There's a telephone call for John Kirby (Brian Libby), it's from his doctor and he certainly needs to get some help as his psychological problems are getting on top of him. So much so that the call is no good to him, he wanders out into the yard and picks up the axe used for chopping firewood, then goes back inside to chase his landlady with it. She screams from an upstairs window to a passing postman for the police, but it's too late for her and her husband as they are both axed to death. When Sheriff Dan Stevens (Chuck Norris) arrives, Kirby is still at large...
But even though the killer ends up with a load of bullets in his chest, he doesn't die! Not because he's one of those supernatural serial murderers you got a lot of in eighties movies, but so that the mad scientists back at the hospital can revive him and implement their crazed brand of techonology on him, which has created a serum to heal the injured body of anyone in mere seconds. Wait, is this still a Chuck Norris movie? Apparently so, although he spends a surprising amount of the running time offscreen, but the karate champ does get to show off his fighting prowess a few times, rest assured.
Silent Rage was what could best be described as a muddle, unsure of whether it was a straight ahead Chuck beat 'em up, or one of those slasher movies that were so popular (and cheap to make) around the time. So not wishing to favour one over the other, the filmmakers plumped for both, with one scene of our hero applying his trademarked boot to the head in a bar full of belligerent bikers alternating with the boffins arguing over the ethics of rendering a man who has just murdered two people invincible. Ron Silver is Dr Tom, brother of Dan's ex Alison (Toni Kalem), who insists it's a bad idea, but his two colleagues are convinced of their breakthrough.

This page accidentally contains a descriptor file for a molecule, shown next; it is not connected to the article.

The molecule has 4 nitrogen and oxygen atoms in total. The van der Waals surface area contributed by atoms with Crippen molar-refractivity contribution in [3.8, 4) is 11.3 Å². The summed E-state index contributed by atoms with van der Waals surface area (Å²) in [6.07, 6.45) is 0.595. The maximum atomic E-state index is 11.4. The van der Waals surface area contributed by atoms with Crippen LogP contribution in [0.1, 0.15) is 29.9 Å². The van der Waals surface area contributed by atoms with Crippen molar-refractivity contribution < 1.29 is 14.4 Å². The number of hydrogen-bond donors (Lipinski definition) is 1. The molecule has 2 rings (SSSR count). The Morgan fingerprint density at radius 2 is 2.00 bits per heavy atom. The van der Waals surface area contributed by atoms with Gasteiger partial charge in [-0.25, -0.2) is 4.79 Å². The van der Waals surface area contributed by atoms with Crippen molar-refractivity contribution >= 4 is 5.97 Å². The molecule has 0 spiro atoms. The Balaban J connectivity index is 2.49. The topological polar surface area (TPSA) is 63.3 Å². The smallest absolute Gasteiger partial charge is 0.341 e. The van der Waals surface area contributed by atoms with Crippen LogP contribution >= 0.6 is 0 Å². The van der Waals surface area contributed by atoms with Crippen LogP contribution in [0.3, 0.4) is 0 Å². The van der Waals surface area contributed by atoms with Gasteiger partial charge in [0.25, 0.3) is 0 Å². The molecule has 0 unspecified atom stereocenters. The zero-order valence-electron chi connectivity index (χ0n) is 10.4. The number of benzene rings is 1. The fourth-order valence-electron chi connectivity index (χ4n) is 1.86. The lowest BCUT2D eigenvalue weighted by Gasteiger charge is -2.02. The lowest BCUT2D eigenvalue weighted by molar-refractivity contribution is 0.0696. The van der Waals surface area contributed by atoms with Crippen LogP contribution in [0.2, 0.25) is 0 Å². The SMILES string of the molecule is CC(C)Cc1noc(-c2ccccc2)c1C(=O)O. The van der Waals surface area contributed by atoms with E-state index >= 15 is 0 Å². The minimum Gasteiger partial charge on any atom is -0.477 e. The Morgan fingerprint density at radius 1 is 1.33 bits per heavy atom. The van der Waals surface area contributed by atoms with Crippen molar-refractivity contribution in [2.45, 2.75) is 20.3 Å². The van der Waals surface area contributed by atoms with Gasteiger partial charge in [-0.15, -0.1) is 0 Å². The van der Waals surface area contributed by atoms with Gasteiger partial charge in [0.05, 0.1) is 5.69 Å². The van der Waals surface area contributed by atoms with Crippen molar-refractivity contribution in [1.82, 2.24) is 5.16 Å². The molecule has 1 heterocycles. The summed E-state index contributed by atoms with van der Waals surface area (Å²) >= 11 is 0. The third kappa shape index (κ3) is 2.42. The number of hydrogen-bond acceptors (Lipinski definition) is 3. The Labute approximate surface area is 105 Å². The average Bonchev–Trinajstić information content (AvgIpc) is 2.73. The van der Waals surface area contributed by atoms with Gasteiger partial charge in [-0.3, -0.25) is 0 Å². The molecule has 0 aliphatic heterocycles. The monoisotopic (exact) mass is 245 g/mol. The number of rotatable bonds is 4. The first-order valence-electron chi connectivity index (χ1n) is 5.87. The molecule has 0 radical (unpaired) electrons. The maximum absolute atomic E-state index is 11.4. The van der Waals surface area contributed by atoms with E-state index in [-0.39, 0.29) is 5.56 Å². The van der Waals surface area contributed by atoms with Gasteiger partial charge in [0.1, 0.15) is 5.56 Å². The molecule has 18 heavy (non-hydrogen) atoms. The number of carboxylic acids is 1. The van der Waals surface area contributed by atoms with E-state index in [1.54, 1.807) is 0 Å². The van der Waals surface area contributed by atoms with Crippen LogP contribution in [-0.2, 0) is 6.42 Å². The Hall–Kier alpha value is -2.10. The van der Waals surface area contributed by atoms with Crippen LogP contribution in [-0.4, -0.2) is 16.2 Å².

Those two, Dr Philip (Steven Keats) and Brian De Palma favourite William Finley, are so obviously off their rockers that they could have stepped straight out of a nineteen-thirties horror flick, but there were concessions to changing tastes here. Not simply the amount of Chuck combat, but also the violence which was more in line with the sort of thing you'd see in a Friday the 13th instalment, which made this a curious hybrid at best. Yet there was more, as they also threw sex into the mix when Alison decides she'd quite like to still be with Dan, leading to at least a couple of smoochy love scenes with Norris as quite the Mr Loverman (while Leela from Futurama trills a tune on the soundtrack).
Naturally, all this doesn't come off in the slightest, but it's interesting to see them try, even if it's not quite as interesting as you might hope. Whether Chuck was still finding his feet (so to speak) as what kind of movie he was meant to be making, or whether this was more an attempt to appeal to a wider audience by throwing every exploitation idea they could conceive of at the screen, isn't entirely clear. You do get comedy as well, or what's supposed to be comedy, but light relief deputy Stephen Furst offering us an anecdote of how he once put his dog in the freezer, thereby accidentally killing it frozen in mid-bark, is just as bizarre as you might expect. It all climaxes with Chuck going mano a mano against the rampaging killer, who has made quick work of just about everyone else in the cast, only not as exciting as that sounds. Norris did make other borderline movies, but this was the oddest. "Music" by Peter Bernstein and Mark Goldberg.